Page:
Trail through the Forest
The path starts off through thick, rather gloomy lodgepole pine woodland, curving round a corner then heading uphill along the south side of the shallow valley of Faler Creek, generally staying a little way above the stream, which is visible only occasionally. The ground levels out after a mile, as the trees become shorter and the surroundings somewhat lighter, and a narrow path forks off to the south (after 1.4 miles), signed to Grouse Mountain. The main trail, signed to Photographers Point, crosses the boundary of the Bridger Wilderness and runs alongside the first significant meadow, which allows views of a much bigger valley away to the north (Fremont Creek) and of the distant summits.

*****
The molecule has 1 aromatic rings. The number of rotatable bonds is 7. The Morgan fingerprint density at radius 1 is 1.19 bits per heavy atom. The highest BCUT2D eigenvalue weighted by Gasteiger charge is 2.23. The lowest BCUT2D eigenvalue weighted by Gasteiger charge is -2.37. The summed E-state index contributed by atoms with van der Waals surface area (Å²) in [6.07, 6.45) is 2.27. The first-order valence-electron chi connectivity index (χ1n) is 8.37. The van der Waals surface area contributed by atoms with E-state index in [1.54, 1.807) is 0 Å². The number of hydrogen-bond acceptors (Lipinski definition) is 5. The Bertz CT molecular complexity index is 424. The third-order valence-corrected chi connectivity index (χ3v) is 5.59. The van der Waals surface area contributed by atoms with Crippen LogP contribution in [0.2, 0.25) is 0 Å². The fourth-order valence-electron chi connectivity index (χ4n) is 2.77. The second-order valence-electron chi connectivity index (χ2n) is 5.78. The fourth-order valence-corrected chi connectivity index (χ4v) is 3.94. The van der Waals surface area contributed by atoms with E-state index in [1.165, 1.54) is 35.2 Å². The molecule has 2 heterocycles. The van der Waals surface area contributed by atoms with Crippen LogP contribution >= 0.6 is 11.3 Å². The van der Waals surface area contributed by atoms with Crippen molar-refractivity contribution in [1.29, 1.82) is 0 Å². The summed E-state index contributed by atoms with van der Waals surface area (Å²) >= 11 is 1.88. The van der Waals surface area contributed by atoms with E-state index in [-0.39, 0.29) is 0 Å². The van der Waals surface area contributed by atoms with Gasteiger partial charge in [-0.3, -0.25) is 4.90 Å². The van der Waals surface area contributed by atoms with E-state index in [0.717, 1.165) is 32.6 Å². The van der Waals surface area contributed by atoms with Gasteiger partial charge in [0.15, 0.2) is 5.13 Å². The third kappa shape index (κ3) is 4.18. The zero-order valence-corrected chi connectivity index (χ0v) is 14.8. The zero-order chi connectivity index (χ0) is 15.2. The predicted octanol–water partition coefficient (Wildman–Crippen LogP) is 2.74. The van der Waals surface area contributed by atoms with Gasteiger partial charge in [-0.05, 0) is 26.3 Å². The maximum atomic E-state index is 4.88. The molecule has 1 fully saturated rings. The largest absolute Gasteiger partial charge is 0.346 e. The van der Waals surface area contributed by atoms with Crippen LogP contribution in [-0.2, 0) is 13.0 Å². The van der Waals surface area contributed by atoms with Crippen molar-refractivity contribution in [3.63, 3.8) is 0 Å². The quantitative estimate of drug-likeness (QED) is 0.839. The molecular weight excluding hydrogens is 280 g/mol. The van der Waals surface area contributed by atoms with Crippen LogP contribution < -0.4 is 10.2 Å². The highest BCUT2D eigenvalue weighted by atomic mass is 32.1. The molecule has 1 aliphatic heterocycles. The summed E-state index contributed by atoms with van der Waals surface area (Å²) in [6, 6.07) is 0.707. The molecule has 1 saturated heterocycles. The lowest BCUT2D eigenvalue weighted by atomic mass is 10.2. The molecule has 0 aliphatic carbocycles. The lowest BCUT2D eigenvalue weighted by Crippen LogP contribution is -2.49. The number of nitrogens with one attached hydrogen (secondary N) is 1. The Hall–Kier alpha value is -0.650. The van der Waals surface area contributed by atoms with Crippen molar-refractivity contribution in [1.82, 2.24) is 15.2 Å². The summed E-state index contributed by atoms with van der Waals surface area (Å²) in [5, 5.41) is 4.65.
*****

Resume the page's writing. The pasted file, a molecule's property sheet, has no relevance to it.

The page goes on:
Another path branches off southeastwards after 3.2 miles, to Miller Lake and the Sweeney Lakes, by which point the surroundings are markedly less wooded, and the grassy ground is sprinkled with many whitish granite boulders. Photographers Point is reached after 4.5 miles; this is an overlook at the brink of sheer cliffs high above the Fremont Creek valley, and although the views to the north are partly obscured by trees, there is still much to see. There are several small ponds nearby, one right next to the viewpoint. The trail continues through rocky patches and small groups of trees, past another pond and on to the next intersection (5.1 miles), with an alternative route to the Sweeney Lakes, followed by a bigger pool in an open area, and yet another junction (5.8 miles), where the slightly busier path to the Pole Creek Lakes heads of to the southeast.
Barbara Lake and Hobbs Lake